On ViewGladstone Gallery
the sun eats her children
June 19–September 15, 2023
Sant’Andrea De Scaphis, Rome, Italy
Rome was scorching in July: its cobblestones sizzled like a greasy griddle and the air spewed fiery puffs like an angry god. There was, however, a way to cool off, a few-seconds-long escape from the unforgiving heat: Precious Okoyomon’s exhibition, the sun eats her children. Sant’Andrea de Scaphis, a deconsecrated ninth century church in Trastevere, was replete with plants in the artist’s take-over, and the density of the flora behind a heavily curtained door had raised the heat inside to extremes. Getting back out to the narrow street therefore felt like a spring breeze, just for a handful of moments. Once the shock from the sudden temperature change waned, 103 Fahrenheit felt the way it normally does—I wanted to go back inside.
Okoyomon’s first solo exhibition with the gallery—a bold one with their choice of an antiquated off-the-beaten-path sanctuary as a venue—has an intense climate, but the experience of suffocation it provokes is not only physical. The heat wave is the initial sensorial blow in the New York-based artist’s Roman garden, but it is followed up by the temporary greenhouse’s staggering visual abundance and a lingering audio installation, composed by Kelsey Lu. Backdropped by the church’s cracked walls and an altar guarded by two marble columns, the garden thrives in its enticing beauty. A blue butterfly glides in search of a sky as little earthy paths snake towards the tired brick walls. The embrace of a deliberate loss of place tempts a visitor to the exhibition, just like the butterfly filling its last few days on earth by hopping from a bitter nightshade leaf to a jimson weed and lantana flower before landing on a spiky stinging nettle leaf. Traversing the plants—which all possess the ability to produce poison—the butterfly roamed a minefield.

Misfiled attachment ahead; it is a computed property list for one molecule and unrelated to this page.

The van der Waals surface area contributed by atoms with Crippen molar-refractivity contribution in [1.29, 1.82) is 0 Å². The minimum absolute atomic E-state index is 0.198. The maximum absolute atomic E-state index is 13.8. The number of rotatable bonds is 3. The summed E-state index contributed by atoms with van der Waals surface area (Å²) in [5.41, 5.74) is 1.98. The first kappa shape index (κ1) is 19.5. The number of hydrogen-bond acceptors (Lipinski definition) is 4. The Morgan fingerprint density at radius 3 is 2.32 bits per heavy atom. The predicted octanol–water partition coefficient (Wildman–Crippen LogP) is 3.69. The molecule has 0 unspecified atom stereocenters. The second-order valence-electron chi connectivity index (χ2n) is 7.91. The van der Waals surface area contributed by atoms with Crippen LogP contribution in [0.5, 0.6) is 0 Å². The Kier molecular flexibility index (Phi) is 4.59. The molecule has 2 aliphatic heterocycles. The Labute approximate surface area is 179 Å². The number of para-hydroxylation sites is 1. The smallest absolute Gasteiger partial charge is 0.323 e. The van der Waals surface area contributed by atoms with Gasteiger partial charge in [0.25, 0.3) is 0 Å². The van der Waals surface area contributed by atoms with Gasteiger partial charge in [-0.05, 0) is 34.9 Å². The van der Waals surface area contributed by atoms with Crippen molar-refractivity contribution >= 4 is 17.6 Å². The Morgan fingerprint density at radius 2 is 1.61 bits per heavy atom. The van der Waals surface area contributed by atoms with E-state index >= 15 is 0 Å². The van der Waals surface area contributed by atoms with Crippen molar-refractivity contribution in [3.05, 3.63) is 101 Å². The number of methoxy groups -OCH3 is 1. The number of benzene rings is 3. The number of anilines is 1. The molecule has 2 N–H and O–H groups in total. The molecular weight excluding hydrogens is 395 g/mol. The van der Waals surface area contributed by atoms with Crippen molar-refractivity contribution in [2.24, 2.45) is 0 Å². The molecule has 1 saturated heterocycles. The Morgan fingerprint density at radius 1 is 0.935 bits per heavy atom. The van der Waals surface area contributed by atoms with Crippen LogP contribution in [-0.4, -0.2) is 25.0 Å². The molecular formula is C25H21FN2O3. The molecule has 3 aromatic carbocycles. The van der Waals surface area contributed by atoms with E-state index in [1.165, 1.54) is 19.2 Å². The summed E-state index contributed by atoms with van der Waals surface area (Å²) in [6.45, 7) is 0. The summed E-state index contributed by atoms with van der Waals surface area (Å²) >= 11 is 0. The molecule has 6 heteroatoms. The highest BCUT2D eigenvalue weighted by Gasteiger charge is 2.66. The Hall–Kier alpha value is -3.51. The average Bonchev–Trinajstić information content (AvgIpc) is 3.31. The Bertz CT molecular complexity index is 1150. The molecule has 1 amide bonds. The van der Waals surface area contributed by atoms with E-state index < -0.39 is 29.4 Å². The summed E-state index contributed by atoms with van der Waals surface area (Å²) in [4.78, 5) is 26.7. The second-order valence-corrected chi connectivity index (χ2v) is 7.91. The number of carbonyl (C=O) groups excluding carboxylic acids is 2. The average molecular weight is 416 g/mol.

While stuffy air fills our breaths and seeps into our sweating skins, the optical and auditory stimuli push the overpowering wave of sensation forward. Breathless, we look around: shades of green wash the sunless field under a soaring ceiling hundreds of years old; a melody, calm like chamber music but pitched high as the sounds rising from an angsty teenager’s bedroom, echoes. The touristic cacophony of Rome feels far away; we could, rather, give in to the garden.
Smaller than Okoyomon’s 59th Venice Biennale installation at the Arsenale, the presentation in the Eternal City operates like an echo chamber, not only for the ear but also for the eye and the skin. Beauty—with its allure and dangerous aloofness—is a core in the artist’s work in poetry, visual art, and food. Under seedlings of botanical beauty, questions of power grow. A careful gardener, Okoyomon cultivates seeds of belonging, nativity, resistance, and rebellion. The lantana grows like rage; a jimson weed flowers defiance. The vulnerability of budding poisonous foliage may be deceptive, but the brutality of the histories that inform Okoyomon’s work is very real. In Venice, Okoyomon’s installation was anchored by the stubborn kudzu plant and was soundtracked by subtle sounds of water streaming. Here, they orchestrate a botanical opera, each plant reaching towards the sky like delirious protagonists betrayed by love—or are they coy antagonists silently watching the drama unfurl before them? In fact, we realize eventually that the plants here function as a Greek chorus, the opinionated spectators to Beloved.
A stuffed animatronic bear is found lying amidst the green stalks right before the altar, wearing a white ribbon over its head and underwear that combines the silliness of a diaper and the sultriness of lingerie, its pink lips left ajar like those of a sex doll. Asleep, dead, or playing dead, she suddenly opens her cartoonish eyes as if we have disturbed her rest. The oversize teddy bear is deadpan, unimpressed by her surroundings of lush beauty, perhaps even angered by the insistent vegetation. A vengeful Medea, a self-righteous Electra, or perhaps a selfless Antigone, she screeches while her bulging yellow eyes fight fatigue and anger. The mellow melodies of Lu’s soundtrack switch to screams voiced by Okoyomon themselves, as well as Saidiya Hartman and Okwui Okpokwasili. Meanwhile, the robotic mammal stays frozen in stillness, a dramatic contrast to the fiery screams now permeating the church. A butterfly dies; we go outside.